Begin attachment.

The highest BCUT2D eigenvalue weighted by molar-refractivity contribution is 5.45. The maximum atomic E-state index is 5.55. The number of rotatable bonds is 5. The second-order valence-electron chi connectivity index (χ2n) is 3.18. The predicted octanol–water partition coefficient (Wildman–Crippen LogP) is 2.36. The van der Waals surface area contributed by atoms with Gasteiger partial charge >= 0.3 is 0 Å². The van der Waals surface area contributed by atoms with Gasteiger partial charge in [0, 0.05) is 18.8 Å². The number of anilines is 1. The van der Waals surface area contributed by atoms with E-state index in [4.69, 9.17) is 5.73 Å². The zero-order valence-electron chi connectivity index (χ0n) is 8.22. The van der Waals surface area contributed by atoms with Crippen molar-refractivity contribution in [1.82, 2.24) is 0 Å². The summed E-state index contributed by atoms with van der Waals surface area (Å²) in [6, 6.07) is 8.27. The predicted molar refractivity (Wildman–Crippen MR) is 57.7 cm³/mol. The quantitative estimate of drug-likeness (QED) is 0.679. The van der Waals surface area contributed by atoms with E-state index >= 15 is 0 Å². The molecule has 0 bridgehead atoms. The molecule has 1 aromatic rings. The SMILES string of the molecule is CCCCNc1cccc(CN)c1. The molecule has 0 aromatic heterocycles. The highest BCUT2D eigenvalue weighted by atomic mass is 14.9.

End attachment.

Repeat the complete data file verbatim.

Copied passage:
The highest BCUT2D eigenvalue weighted by molar-refractivity contribution is 5.45. The maximum atomic E-state index is 5.55. The number of rotatable bonds is 5. The second-order valence-electron chi connectivity index (χ2n) is 3.18. The predicted octanol–water partition coefficient (Wildman–Crippen LogP) is 2.36. The van der Waals surface area contributed by atoms with Gasteiger partial charge >= 0.3 is 0 Å². The van der Waals surface area contributed by atoms with Gasteiger partial charge in [0, 0.05) is 18.8 Å². The number of anilines is 1. The van der Waals surface area contributed by atoms with E-state index in [4.69, 9.17) is 5.73 Å². The zero-order valence-electron chi connectivity index (χ0n) is 8.22. The van der Waals surface area contributed by atoms with Crippen molar-refractivity contribution in [1.82, 2.24) is 0 Å². The summed E-state index contributed by atoms with van der Waals surface area (Å²) in [6, 6.07) is 8.27. The predicted molar refractivity (Wildman–Crippen MR) is 57.7 cm³/mol. The quantitative estimate of drug-likeness (QED) is 0.679. The van der Waals surface area contributed by atoms with E-state index >= 15 is 0 Å². The molecule has 0 bridgehead atoms. The molecule has 1 aromatic rings. The SMILES string of the molecule is CCCCNc1cccc(CN)c1. The molecule has 0 aromatic heterocycles. The highest BCUT2D eigenvalue weighted by atomic mass is 14.9.